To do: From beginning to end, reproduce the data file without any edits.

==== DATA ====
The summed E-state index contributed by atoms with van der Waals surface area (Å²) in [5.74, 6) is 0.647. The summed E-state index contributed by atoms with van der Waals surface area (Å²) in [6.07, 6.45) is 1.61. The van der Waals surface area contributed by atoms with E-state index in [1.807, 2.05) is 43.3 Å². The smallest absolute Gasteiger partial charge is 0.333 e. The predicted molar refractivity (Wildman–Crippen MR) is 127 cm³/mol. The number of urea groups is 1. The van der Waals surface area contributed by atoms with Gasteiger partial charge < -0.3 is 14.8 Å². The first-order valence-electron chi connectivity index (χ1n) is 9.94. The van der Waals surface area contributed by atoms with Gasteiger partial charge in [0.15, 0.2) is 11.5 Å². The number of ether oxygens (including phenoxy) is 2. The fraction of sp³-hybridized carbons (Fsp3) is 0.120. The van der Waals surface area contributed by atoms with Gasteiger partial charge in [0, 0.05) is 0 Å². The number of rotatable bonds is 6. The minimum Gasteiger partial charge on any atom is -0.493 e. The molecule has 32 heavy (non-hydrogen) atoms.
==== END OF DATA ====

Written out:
The summed E-state index contributed by atoms with van der Waals surface area (Å²) in [5.74, 6) is 0.647. The summed E-state index contributed by atoms with van der Waals surface area (Å²) in [6.07, 6.45) is 1.61. The van der Waals surface area contributed by atoms with E-state index in [1.807, 2.05) is 43.3 Å². The smallest absolute Gasteiger partial charge is 0.333 e. The predicted molar refractivity (Wildman–Crippen MR) is 127 cm³/mol. The number of urea groups is 1. The van der Waals surface area contributed by atoms with Gasteiger partial charge < -0.3 is 14.8 Å². The first-order valence-electron chi connectivity index (χ1n) is 9.94. The van der Waals surface area contributed by atoms with Gasteiger partial charge in [0.15, 0.2) is 11.5 Å². The number of ether oxygens (including phenoxy) is 2. The fraction of sp³-hybridized carbons (Fsp3) is 0.120. The van der Waals surface area contributed by atoms with Gasteiger partial charge in [0, 0.05) is 0 Å². The number of rotatable bonds is 6. The minimum Gasteiger partial charge on any atom is -0.493 e. The molecule has 32 heavy (non-hydrogen) atoms.